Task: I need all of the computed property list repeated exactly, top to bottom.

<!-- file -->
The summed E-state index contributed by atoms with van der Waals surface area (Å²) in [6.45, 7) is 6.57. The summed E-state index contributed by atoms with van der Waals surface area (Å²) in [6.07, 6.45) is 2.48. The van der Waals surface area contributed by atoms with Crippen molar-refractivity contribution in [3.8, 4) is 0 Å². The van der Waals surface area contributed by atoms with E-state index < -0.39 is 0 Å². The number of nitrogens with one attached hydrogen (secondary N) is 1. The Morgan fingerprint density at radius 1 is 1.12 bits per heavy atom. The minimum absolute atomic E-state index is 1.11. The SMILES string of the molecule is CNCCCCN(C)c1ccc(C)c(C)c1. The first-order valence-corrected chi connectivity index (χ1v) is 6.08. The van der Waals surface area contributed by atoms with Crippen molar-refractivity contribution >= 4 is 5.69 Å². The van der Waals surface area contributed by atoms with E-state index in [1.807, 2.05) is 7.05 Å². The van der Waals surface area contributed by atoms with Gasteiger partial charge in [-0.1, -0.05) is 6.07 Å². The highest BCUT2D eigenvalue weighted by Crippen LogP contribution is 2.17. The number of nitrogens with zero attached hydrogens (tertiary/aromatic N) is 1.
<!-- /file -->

The summed E-state index contributed by atoms with van der Waals surface area (Å²) in [6.45, 7) is 6.57. The summed E-state index contributed by atoms with van der Waals surface area (Å²) in [6.07, 6.45) is 2.48. The van der Waals surface area contributed by atoms with Crippen molar-refractivity contribution in [3.8, 4) is 0 Å². The van der Waals surface area contributed by atoms with E-state index < -0.39 is 0 Å². The number of nitrogens with one attached hydrogen (secondary N) is 1. The Morgan fingerprint density at radius 1 is 1.12 bits per heavy atom. The minimum absolute atomic E-state index is 1.11. The SMILES string of the molecule is CNCCCCN(C)c1ccc(C)c(C)c1. The first-order valence-corrected chi connectivity index (χ1v) is 6.08. The van der Waals surface area contributed by atoms with Crippen molar-refractivity contribution >= 4 is 5.69 Å². The van der Waals surface area contributed by atoms with E-state index in [1.807, 2.05) is 7.05 Å². The van der Waals surface area contributed by atoms with Gasteiger partial charge in [-0.1, -0.05) is 6.07 Å². The highest BCUT2D eigenvalue weighted by Crippen LogP contribution is 2.17. The number of nitrogens with zero attached hydrogens (tertiary/aromatic N) is 1.